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Puttaswamy’ and the fading promise of a right

GS Paper 2

Syllabus: Indian Constitution- historical underpinning, evolution, features, amendments, FRs etc


Source: The Hindu

Directions: Important for both prelims and mains, questions from right to privacy have been asked in UPSC before.


  • Marking five years since a nine-judge Bench of the Supreme Court of India delivered a crucial judgment in the case of Justice K.S. Puttaswamy (retd.) vs Union of India.


Justice K.S. Puttaswamy (retd.) vs Union of India case(2017):

  • It formally recognised the right to privacy as being a fundamental right stemming from the right to life and personal liberty, guaranteed under Article 21 of the Indian Constitution.
  • While the right to privacy is intrinsic to an individual’s ability to exercise bodily autonomy, it is still not an “absolute right”.


Issues still persist

  • Data security breaches which result in the loss and theft of personal, sensitive data have not reduced in terms of measurable frequency or their impact.
  • Procurement of personal information: Any person or business within and outside India can procure personal information.
  • Usage of data by companies: Data is used most often by some legitimate advertising agencies, unscrupulous telemarketing firms, and cybercriminals.
  • Use of Pegasus spyware on Indian nationals: Alleged use of the Pegasus spyware in India.
  • Access to VPN services: The recent interventions by the Government which aim to restrict Indian nationals from subscribing to and accessing VPN services.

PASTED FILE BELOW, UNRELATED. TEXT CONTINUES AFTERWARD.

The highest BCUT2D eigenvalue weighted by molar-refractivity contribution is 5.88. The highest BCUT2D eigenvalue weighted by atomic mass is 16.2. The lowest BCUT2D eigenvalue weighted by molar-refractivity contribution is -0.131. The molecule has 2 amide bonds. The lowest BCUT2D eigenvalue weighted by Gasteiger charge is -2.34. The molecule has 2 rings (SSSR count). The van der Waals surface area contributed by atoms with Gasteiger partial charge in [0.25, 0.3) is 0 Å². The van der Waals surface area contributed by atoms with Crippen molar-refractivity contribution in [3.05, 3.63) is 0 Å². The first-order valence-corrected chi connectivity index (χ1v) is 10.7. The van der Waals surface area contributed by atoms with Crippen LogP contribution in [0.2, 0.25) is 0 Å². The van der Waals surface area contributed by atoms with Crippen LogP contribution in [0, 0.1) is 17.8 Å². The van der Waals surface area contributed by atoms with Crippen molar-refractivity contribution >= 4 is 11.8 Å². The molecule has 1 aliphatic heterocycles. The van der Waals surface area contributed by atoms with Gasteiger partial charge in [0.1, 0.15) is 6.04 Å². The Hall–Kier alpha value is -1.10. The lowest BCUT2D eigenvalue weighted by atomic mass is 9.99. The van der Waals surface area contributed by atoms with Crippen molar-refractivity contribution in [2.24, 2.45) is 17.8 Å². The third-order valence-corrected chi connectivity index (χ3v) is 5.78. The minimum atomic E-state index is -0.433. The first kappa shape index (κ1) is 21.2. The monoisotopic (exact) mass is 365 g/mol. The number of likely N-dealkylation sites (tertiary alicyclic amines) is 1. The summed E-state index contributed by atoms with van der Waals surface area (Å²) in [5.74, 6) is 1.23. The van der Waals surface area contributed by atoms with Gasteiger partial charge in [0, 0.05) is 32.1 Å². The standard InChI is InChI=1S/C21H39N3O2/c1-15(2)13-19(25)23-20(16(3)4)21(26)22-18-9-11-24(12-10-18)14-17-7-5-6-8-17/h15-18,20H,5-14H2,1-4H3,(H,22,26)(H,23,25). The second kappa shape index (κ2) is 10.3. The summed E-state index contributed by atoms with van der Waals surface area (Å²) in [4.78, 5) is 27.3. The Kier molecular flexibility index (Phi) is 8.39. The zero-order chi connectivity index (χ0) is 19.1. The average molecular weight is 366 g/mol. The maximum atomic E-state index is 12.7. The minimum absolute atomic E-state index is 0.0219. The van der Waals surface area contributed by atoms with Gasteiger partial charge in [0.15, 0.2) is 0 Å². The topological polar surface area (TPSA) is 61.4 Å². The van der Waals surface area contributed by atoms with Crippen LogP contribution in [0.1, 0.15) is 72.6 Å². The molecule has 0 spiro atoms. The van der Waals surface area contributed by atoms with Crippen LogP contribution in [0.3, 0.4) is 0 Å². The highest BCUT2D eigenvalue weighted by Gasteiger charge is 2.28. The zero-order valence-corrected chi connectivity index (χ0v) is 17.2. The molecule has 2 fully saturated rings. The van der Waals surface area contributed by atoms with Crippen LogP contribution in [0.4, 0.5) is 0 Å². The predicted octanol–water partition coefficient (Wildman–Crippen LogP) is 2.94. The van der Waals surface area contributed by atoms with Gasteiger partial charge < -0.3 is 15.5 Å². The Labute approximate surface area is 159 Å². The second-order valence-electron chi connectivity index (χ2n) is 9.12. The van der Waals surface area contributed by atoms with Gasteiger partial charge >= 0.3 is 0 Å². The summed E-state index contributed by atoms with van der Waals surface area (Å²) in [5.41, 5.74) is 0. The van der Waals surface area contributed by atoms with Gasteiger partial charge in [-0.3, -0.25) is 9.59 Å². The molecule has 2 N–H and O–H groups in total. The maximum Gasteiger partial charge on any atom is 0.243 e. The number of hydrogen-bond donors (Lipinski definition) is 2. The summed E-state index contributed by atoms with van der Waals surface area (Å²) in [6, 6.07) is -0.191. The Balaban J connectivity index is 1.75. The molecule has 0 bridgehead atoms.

• The Personal Data Protection Bill, 2021: despite how flawed it may have been, was withdrawn earlier this month after an unnecessarily long period of stagnation.



  • Puttaswamy’s judgment has missed the mark quite spectacularly for the objective that was sought.
  • It represents a foregone opportunity to protect the rights of Indian citizens while ensuring all of the checks and balances necessary to prevent Government overreach and abuse of power.


Insta Links:

Right to privacy


Mains Link:

Q. Examine the scope of Fundamental Rights in light of the latest judgment of the Supreme Court on the Right to Privacy. (UPSC 2017)


Prelims Links:

  • Right to Privacy
  • Article 21
  • Puttaswamy’s judgment
  • Fundamental rights

Right to Privacy is protected as an intrinsic part of the Right to Life and Personal Liberty. Which of the following in the Constitution of India correctly and appropriately implies the above statement? (UPSC 2018)

a. Article 14 and the provisions under the 42nd Amendment to the Constitution

b. Article 17 and the Directive Principles of State Policy in Part IV

c. Article 21 and the freedoms guaranteed in Part III

d. Article 24 and the provisions under the 44th Amendment to the Constitution

Ans: (c)


  • The right to Privacy is protected as an intrinsic part of the Right to Life and Personal Liberty under Article 21 and the freedoms guaranteed in Part III of the Indian Constitution.
  • Right to Privacy has been declared a Fundamental Right by the Supreme Court in the case of Justice S. Puttaswamy (Retd) vs Union of India.